Saturday, August 24, 2013

Use Another Pair of Eyes to Help: 99 Ways Workshop #76

The Software Testing Club recently put out an eBook called "99 Things You Can Do to Become a Better Tester". Some of them are really general and vague. Some of them are remarkably specific.

My goal for the next few weeks is to take the "99 Things" book and see if I can put my own personal spin on each of them, and make a personal workshop out of each of the suggestions. 

Suggestion #76: Use another pair of eyes to help - pair with someone, or try to grab someone for a quick debrief if your team doesn't "do" pairing. - Anna Baik

Most of the time, organizations don't "do" pairing because they either haven't  considered it, don't understand the benefits, or they have had a negative experience with it. One is easy to overcome, two is a little more challenging, and three can be downright uncomfortable to try to deal with. If you've ever been burned in a pairing situation, well, it may not offer much comfort to say "we're not all like that" or "that was a different situation".  

The advice of this next section, while it's meant to seek collaboration and confirmation/consideration from others, really focuses on the last part of the phrase "if your team doesn't "do" pairing."

Workshop #76: Pick a developer, tester, or someone in your organization to do an "eye check" at the most informal level, or an actual test review at a higher, more involved level. Be willing to do the same for anyone else who needs it.

Generally speaking, I am a fan of the pair-programming process, but it does require patience and an ability to help the other person see value in the interaction. In short, we need to participate in a level that goes beyond "I want to have you help me with this just because I think it will lead to better quality". 

At a deeper level, people need to know that their interactions and their ideas matter. They also need to know that we respect their time and their energy. When there is a negative response to airing or working with others, there can be many reasons, but the most frequent/likely is that the other person(s) feel that we are wasting their time. Therefore, we need to be specific, focused and mindful every time we ask to be part of a pairing situation, and we also ned to do the same from our perspective. 

If someone is unfamiliar withh ow to do a pairing session, or seems ill prepared, spend a little extra time with them to help them feel at ease, and help them get to a specific point so that the pairing is successful. Help them know that you will be willing to be patient enough to see a situation through for them. Likewise, in the future, they may also be willing to do the same for you.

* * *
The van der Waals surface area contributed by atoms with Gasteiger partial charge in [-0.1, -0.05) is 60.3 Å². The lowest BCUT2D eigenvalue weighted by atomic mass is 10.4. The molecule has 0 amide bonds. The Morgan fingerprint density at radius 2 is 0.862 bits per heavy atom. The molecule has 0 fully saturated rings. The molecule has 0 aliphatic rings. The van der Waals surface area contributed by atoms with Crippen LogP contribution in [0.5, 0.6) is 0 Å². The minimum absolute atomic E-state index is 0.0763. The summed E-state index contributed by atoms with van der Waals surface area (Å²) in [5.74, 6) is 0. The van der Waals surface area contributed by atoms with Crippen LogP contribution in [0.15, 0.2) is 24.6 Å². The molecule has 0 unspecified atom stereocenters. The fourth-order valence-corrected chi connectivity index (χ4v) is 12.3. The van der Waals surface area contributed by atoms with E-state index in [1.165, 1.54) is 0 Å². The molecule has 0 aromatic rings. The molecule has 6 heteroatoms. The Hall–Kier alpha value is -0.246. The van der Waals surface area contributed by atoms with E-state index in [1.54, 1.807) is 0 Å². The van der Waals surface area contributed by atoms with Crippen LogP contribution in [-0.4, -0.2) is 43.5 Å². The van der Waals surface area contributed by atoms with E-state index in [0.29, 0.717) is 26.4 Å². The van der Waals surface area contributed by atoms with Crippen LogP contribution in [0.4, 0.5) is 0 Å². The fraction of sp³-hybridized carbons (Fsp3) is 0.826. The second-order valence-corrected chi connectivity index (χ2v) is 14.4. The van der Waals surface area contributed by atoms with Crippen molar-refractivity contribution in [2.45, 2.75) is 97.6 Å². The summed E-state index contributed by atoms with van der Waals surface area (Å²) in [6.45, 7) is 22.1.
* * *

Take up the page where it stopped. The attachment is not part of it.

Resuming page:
One of the more cynical criticisms of pairing is that it's considered as an "accountability partner" type of thing. This isn't entirely without merit. Two people working on a task and sharing focus often does deliver higher end quality precisely because two people are accountability to each other, and the ability to "slack off" or focus on other things is greatly diminished. Some people dislike this "baby sitting" connotation. The danger (and yes, I do men danger) is when people feel "trapped" and unable to focus on other things. We all have different priorities and needs, and sometimes it's best to simply keep pairing or a focus on other people's time very brief, very deliberate, and to likewise treat the situation the same when we are asked.

Think of what it would take to get a variety of people to focus on a given task. Choose five people  and consider the way they work, the style of interaction they prefer, and how they best approach situations and problems. By being aware of these interactions, and engaging them in the way that they prefer, we can do a lot to help make our interactions successful, and in the process, give them more of a reason to want to interact with us in the future.

Bottom Line:

Time is precious, an each of us values our time in unique ways. To help develop better collaboration, focus less on the task at hand, and instead, get to know the ways and reasons your co-workers use and value their time, then align your approach accordingly. It's possible that those who are resistant to pairing or collaboration will change their minds if they feel the other party values their time as much as their own.

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